The Museum on Main Street
500 N. Main Street
Ann Arbor, MI
At the corners of N. Main,
E. Kingsley & Beakes Streets
Open Saturdays and Sundays,
Weekdays by Appointment
call 734-662-9092 or email
Due to the Covid-19 tpandemic the office of the Washtenaw County Historical Society and The Museum on Main Street are temporarily closed to the public for the safety of visitors, members, staff and volunteers.
This photo of our historic house was taken in the Spring of 2020 when Michigan's Stay at Home Order was issued. The garden was beautiful all season long. View images below.
The Museum on Main Street
The Museum on Main Street is a historical house with rotating exhibits created to tell stories of county history that showcase the artifacts in the Collection. It is actually yje largest artifact in our collection. Exhibits change every 4 months and feature local individuals, families, churches, businesses and organizations that contributed to the founding and forming of our community
The most recent exhibit "Connecting Communities: Roads-Bridges-People", celebrated the 100th anniversary of the Washtenaw County Road Commission. We had working traffic signals, a Surveyor’s Transit, a Polar Planimeter, a two-man gas-powered chain saw that is 6 feet long, manual chainsaws, bolt cutters that are 3 feet long and heavy iron road-weary chains strong enough to pull a road grader out of the mud.
“The Women’s March to the Ballot Box” celebrating the 100th anniversary of the ratification of the 19th amendment granting women the right to vote will be our first exhibit online in October.
History of the Museum
The need for a permanent site was first expressed in 1874 by William Gregory of Saline. In 1930, Dr. Carl Guthe, president of the Society, stated that "the development and fostering of community memory is the function of the WHS" and "the Society is making definite plans for securing an adequate home for the county's memory." Many locations were considered over the years. The final chapter in our search began in the late 1980s when the University decided to demolish a home at 1015 Wall St. for a parking lot. When current board member Susan Wineberg heard about it, she wrote a letter to the university planner, Fred Mayer, explaining the significance of the house and asking if they would consider moving it.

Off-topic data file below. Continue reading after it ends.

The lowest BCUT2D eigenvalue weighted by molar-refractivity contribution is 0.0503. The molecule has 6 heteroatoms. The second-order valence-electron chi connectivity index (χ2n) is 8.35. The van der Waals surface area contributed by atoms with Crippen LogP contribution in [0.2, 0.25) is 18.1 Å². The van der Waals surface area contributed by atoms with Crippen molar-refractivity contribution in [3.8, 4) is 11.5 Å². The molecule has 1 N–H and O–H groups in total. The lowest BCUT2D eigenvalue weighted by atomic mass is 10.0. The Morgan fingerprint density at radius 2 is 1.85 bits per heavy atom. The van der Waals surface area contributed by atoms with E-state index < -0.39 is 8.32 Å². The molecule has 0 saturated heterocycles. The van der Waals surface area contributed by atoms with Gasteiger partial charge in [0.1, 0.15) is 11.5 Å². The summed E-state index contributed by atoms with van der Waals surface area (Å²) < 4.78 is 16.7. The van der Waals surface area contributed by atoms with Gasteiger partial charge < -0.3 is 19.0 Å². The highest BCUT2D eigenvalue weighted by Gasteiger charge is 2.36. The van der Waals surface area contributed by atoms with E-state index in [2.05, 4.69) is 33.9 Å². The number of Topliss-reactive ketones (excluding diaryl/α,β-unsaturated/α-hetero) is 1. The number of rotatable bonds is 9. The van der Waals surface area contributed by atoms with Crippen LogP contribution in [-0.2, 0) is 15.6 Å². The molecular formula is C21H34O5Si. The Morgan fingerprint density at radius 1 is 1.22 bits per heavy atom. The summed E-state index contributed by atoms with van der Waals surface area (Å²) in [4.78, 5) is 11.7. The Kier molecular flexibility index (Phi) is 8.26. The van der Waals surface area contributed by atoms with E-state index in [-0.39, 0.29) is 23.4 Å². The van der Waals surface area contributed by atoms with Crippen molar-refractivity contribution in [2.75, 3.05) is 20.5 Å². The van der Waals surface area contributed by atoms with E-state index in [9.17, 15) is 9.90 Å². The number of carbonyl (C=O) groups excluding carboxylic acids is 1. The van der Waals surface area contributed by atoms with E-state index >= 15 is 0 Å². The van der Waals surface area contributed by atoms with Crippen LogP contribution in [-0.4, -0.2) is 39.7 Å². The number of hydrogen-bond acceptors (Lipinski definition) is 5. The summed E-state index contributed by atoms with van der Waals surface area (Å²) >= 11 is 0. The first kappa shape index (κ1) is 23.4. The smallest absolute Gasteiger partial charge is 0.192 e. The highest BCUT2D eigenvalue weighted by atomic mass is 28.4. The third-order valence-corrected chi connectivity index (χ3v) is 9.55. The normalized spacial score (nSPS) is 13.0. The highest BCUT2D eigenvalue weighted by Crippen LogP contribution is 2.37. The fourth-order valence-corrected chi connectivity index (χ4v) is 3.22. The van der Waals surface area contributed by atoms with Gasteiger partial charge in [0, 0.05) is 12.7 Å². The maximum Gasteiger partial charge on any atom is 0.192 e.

The original lot on Wall Street was sold to Thomas Peatt by Anson Brown's widow and subsequently sold to Dan Kellogg and Ethan Warden. The rear section of the house was built in 1835 by Dorr, Dwight and Dan Kellogg. The front section was added in 1839 when Charles and his wife came from New York State.
The university offered the house to the city which accepted, then decided six months later that they had no use for it. At that time, Thelma Graves, a board member, suggested to the society president, Karen O'Neal, that the Society try to acquire the house from the University. Through Karen O'Neal's determination, the support of the university, the city's agreement to lease the land, the project became a reality. The 185 year old house is actually the largest artifact in our collection. It is surrounded by gardens that bloom from Spring through the Fall.
Thirty years ago, on Sunday, June 10, 1990, the Society's first home, the Museum on Main Street, rolled across the Broadway bridge and was set on cribbing, 133 years after John Geddes called for the formation of a society.
Gorgeous Gardens Surround the Museum
Year after year, Master Gardener Lillie Ferguson turns the Museum on Main Street gardens into a kingdom of colors, textures, shapes and scents. There is a garden bench where you can relax and enjoy what Nature bears throughout the year, Fall - Winter - Spring and Summer.. You can also see the photo gallery below.
Can you identify these Mystery Artifacts?
We can't figure out what these things are or how they were used. If you have any ideas, guesses or answers
please snd themto us using the form next to the photo.
Made from wood
The upper piece is made from metal and fits in a cutom made leather case.